Thursday, August 06, 2015

And the verdict is...

Having set out my criteria for watching tonight's leaders' debate in today's column, I'll offer a quick rundown as to my evaluation.

Justin Trudeau was by far the weakest of the lot in terms of both depth and flexibility of thought from the very beginning, answering Paul Wells' question about whether he could do more than what was in his party's economic platform by merely reciting talking points about the exact plan which was being challenged. And matters didn't improve for Trudeau throughout: at best he was aware enough to find allies among the other leaders on some points, but he offered little by way of either detail or explanation as the discussion progressed on any issue.

(Meanwhile, his final statement in which his occasional tendency toward word salad gave way to word compost can't be described as much beyond cringe-inducing.)

Elizabeth May was rarely the subject of anybody else's direct challenges, which served to limit her involvement at times but also to allow her to pick her spots. To her credit, she mostly did so to good effect - though it's unclear how and why she managed to completely reverse her position on suppression of democratic governance in the name of trade in the course of a minute between the domestic and international scene.

Rather than playing matters entirely safe, Thomas Mulcair offered more new content than any of the other leaders (including both examples from his experience and memorable lines aimed at Stephen Harper), and found opportunities to work it into the debate. The downside is that it was tough to tell much about Mulcair's response to the unexpected when he didn't face much by way of surprises, but it hardly seems a problem to have been prepared.

Finally, Stephen Harper stuck almost entirely to talking points we've heard dozens of times before (the bulk of which have long since been debunked) and was the lone leader to distinctly fail to acknowledge anybody else's points even on legislation where he had another party's support. At best, one can say that Harper hewed more to the chosen topics and went into slightly more depth than his spokespeople tend to - but that's hardly a ringing endorsement.

In sum, when it came to the leaders' judgment, Trudeau seemed out of his element, May held her own within her chosen niches, Mulcair was thoroughly prepared and Harper appeared isolated in his own bubble. Which is to say that while the debate had its interesting moments, we may have learned less than we might have hoped.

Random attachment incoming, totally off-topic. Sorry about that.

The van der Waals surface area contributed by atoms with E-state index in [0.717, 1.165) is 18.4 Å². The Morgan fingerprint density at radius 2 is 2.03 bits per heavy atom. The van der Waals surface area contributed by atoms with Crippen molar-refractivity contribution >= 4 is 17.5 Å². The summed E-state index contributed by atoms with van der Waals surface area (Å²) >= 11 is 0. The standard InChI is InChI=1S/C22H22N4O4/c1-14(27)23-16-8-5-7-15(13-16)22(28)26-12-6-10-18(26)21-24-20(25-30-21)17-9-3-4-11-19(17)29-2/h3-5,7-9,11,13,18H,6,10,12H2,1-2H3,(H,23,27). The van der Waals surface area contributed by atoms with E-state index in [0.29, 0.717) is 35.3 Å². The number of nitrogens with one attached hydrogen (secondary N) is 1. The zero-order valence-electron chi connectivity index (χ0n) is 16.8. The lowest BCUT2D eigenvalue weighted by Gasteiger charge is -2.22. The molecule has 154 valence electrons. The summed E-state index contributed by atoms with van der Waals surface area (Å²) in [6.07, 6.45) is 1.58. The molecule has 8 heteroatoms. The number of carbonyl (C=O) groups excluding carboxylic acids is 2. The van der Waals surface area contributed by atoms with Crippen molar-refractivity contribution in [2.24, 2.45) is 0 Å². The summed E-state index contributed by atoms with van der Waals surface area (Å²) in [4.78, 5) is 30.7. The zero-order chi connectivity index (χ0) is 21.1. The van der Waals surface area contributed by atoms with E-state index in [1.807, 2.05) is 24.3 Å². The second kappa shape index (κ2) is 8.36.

1. Anonymous2:11 a.m.

    Like this was comedic prose 101 - you need to at least give May a lot more credit, but I suppose if you're playing rope-a-dope with reality aka Mulcair's robotic, awkward Dix-ian start and then his scramble for script in the end, that's the prescription your Optometrist needs to answer for...

  2. How could you tell when the PM was lieing, or as Ms May said "cherry picking his data"? He started his sentence with "The fact is......."

  3. It's okay to be for Mulcair, but you're sounding awfully partisan and the old argument that trudeau was out of his element doesn't hold water anymore. Elizabeth May was the most articulate and I think intelligent.

    1. As I say, I think May did do well for herself. For Trudeau the biggest problem is that his strengths had nothing to do with the criteria I applied (which I set out in my earlier column): he was fine as a communicator, but any ability to think on his feet and discuss issues in any depth was sorely lacking.

      Conversely, I've heard some complaints about Mulcair's style - which didn't strike me as a problem, but I'll acknowledge that may be because I'm familiar with it already. That said, I'd think the substance of what he had to say is more important.

  4. Anonymous11:14 a.m.

    Trudeau did better than expected.
    May did as expected.
    Mulcair did worse than expected.
    Harper was exactly how you would expect someone who hates debate.

    There was no clear winner, but Harper did take a beating and Trudeau probably won points for those who watched. Mulcair didn't appear like himself as he overcompensated for the "Angry Tom" rep by the crazy smiley eyes and smile. He did come into his own later. But to say Trudeau was that much of failure is just being overly partisan.

    1. Anonymous9:57 p.m.

      Saying Trudeau did better than expected isn't saying much since the bar was set pretty low for him to begin with.